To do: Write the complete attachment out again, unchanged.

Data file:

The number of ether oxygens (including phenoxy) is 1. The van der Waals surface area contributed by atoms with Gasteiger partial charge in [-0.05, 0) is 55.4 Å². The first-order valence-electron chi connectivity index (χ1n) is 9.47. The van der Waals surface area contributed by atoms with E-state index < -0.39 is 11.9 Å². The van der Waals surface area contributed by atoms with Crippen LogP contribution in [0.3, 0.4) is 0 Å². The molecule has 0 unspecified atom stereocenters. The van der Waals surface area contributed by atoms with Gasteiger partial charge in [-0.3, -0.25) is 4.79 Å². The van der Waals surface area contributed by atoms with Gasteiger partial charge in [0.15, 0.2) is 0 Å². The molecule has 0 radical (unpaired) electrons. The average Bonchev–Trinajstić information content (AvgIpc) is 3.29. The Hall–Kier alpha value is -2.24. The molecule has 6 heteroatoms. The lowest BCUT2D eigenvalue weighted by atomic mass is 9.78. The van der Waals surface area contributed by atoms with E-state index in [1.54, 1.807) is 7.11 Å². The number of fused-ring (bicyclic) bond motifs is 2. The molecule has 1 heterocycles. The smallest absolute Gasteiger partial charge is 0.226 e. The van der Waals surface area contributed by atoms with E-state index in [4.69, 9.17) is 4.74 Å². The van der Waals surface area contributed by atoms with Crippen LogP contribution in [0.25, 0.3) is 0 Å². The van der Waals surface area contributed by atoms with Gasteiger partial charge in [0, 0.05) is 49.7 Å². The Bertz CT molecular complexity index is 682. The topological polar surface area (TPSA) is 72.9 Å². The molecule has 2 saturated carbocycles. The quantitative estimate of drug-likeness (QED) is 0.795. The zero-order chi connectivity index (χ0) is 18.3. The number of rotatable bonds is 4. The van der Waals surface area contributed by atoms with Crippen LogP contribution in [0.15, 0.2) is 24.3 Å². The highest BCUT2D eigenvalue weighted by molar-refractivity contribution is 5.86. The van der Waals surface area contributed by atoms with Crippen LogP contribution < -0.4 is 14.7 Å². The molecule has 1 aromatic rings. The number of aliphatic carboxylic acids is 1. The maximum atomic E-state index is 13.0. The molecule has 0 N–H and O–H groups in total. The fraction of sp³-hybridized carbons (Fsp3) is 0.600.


The number of ether oxygens (including phenoxy) is 1. The van der Waals surface area contributed by atoms with Gasteiger partial charge in [-0.05, 0) is 55.4 Å². The first-order valence-electron chi connectivity index (χ1n) is 9.47. The van der Waals surface area contributed by atoms with E-state index < -0.39 is 11.9 Å². The van der Waals surface area contributed by atoms with Crippen LogP contribution in [0.3, 0.4) is 0 Å². The molecule has 0 unspecified atom stereocenters. The van der Waals surface area contributed by atoms with Gasteiger partial charge in [-0.3, -0.25) is 4.79 Å². The van der Waals surface area contributed by atoms with Gasteiger partial charge in [0.15, 0.2) is 0 Å². The molecule has 0 radical (unpaired) electrons. The average Bonchev–Trinajstić information content (AvgIpc) is 3.29. The Hall–Kier alpha value is -2.24. The molecule has 6 heteroatoms. The lowest BCUT2D eigenvalue weighted by atomic mass is 9.78. The van der Waals surface area contributed by atoms with E-state index in [1.54, 1.807) is 7.11 Å². The number of fused-ring (bicyclic) bond motifs is 2. The molecule has 1 heterocycles. The smallest absolute Gasteiger partial charge is 0.226 e. The van der Waals surface area contributed by atoms with E-state index in [4.69, 9.17) is 4.74 Å². The van der Waals surface area contributed by atoms with Crippen LogP contribution in [0.25, 0.3) is 0 Å². The van der Waals surface area contributed by atoms with Gasteiger partial charge in [0, 0.05) is 49.7 Å². The Bertz CT molecular complexity index is 682. The topological polar surface area (TPSA) is 72.9 Å². The molecule has 2 saturated carbocycles. The quantitative estimate of drug-likeness (QED) is 0.795. The zero-order chi connectivity index (χ0) is 18.3. The number of rotatable bonds is 4. The van der Waals surface area contributed by atoms with Crippen LogP contribution in [0.15, 0.2) is 24.3 Å². The highest BCUT2D eigenvalue weighted by molar-refractivity contribution is 5.86. The van der Waals surface area contributed by atoms with Crippen LogP contribution < -0.4 is 14.7 Å². The molecule has 1 aromatic rings. The number of aliphatic carboxylic acids is 1. The maximum atomic E-state index is 13.0. The molecule has 0 N–H and O–H groups in total. The fraction of sp³-hybridized carbons (Fsp3) is 0.600.